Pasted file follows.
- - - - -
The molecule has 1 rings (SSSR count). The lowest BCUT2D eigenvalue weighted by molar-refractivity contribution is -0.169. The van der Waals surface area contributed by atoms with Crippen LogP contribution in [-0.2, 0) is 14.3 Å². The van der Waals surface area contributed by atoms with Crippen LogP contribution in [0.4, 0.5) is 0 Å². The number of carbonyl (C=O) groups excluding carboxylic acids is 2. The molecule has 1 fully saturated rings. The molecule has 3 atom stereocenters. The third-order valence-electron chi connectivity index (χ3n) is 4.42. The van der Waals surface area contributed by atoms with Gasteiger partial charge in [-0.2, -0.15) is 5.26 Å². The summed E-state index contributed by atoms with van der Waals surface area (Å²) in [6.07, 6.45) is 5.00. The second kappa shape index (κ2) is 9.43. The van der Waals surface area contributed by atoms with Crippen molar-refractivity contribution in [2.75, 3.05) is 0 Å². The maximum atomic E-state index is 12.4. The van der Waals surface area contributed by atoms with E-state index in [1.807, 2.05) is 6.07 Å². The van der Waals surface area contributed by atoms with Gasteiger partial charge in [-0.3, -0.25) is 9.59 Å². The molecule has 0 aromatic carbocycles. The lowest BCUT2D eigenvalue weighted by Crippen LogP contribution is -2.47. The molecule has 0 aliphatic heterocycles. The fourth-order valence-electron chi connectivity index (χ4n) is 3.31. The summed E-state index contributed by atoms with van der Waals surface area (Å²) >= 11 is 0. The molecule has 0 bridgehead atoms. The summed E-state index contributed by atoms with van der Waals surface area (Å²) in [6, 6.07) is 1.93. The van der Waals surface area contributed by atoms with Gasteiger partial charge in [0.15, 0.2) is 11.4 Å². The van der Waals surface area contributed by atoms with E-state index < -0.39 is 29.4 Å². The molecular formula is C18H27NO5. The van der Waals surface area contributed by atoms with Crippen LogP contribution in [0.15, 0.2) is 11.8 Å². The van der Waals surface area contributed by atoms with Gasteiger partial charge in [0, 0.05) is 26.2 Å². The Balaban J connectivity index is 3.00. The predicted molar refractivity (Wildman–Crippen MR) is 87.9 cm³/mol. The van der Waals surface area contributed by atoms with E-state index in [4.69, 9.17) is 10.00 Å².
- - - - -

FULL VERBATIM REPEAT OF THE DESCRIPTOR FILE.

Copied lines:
The molecule has 1 rings (SSSR count). The lowest BCUT2D eigenvalue weighted by molar-refractivity contribution is -0.169. The van der Waals surface area contributed by atoms with Crippen LogP contribution in [-0.2, 0) is 14.3 Å². The van der Waals surface area contributed by atoms with Crippen LogP contribution in [0.4, 0.5) is 0 Å². The number of carbonyl (C=O) groups excluding carboxylic acids is 2. The molecule has 1 fully saturated rings. The molecule has 3 atom stereocenters. The third-order valence-electron chi connectivity index (χ3n) is 4.42. The van der Waals surface area contributed by atoms with Gasteiger partial charge in [-0.2, -0.15) is 5.26 Å². The summed E-state index contributed by atoms with van der Waals surface area (Å²) in [6.07, 6.45) is 5.00. The second kappa shape index (κ2) is 9.43. The van der Waals surface area contributed by atoms with Crippen molar-refractivity contribution in [2.75, 3.05) is 0 Å². The maximum atomic E-state index is 12.4. The van der Waals surface area contributed by atoms with E-state index in [1.807, 2.05) is 6.07 Å². The van der Waals surface area contributed by atoms with Gasteiger partial charge in [-0.3, -0.25) is 9.59 Å². The molecule has 0 aromatic carbocycles. The lowest BCUT2D eigenvalue weighted by Crippen LogP contribution is -2.47. The molecule has 0 aliphatic heterocycles. The fourth-order valence-electron chi connectivity index (χ4n) is 3.31. The summed E-state index contributed by atoms with van der Waals surface area (Å²) >= 11 is 0. The molecule has 0 bridgehead atoms. The summed E-state index contributed by atoms with van der Waals surface area (Å²) in [6, 6.07) is 1.93. The van der Waals surface area contributed by atoms with Gasteiger partial charge in [0.15, 0.2) is 11.4 Å². The van der Waals surface area contributed by atoms with E-state index < -0.39 is 29.4 Å². The molecular formula is C18H27NO5. The van der Waals surface area contributed by atoms with Crippen LogP contribution in [0.15, 0.2) is 11.8 Å². The van der Waals surface area contributed by atoms with Gasteiger partial charge in [0, 0.05) is 26.2 Å². The Balaban J connectivity index is 3.00. The predicted molar refractivity (Wildman–Crippen MR) is 87.9 cm³/mol. The van der Waals surface area contributed by atoms with E-state index in [4.69, 9.17) is 10.00 Å².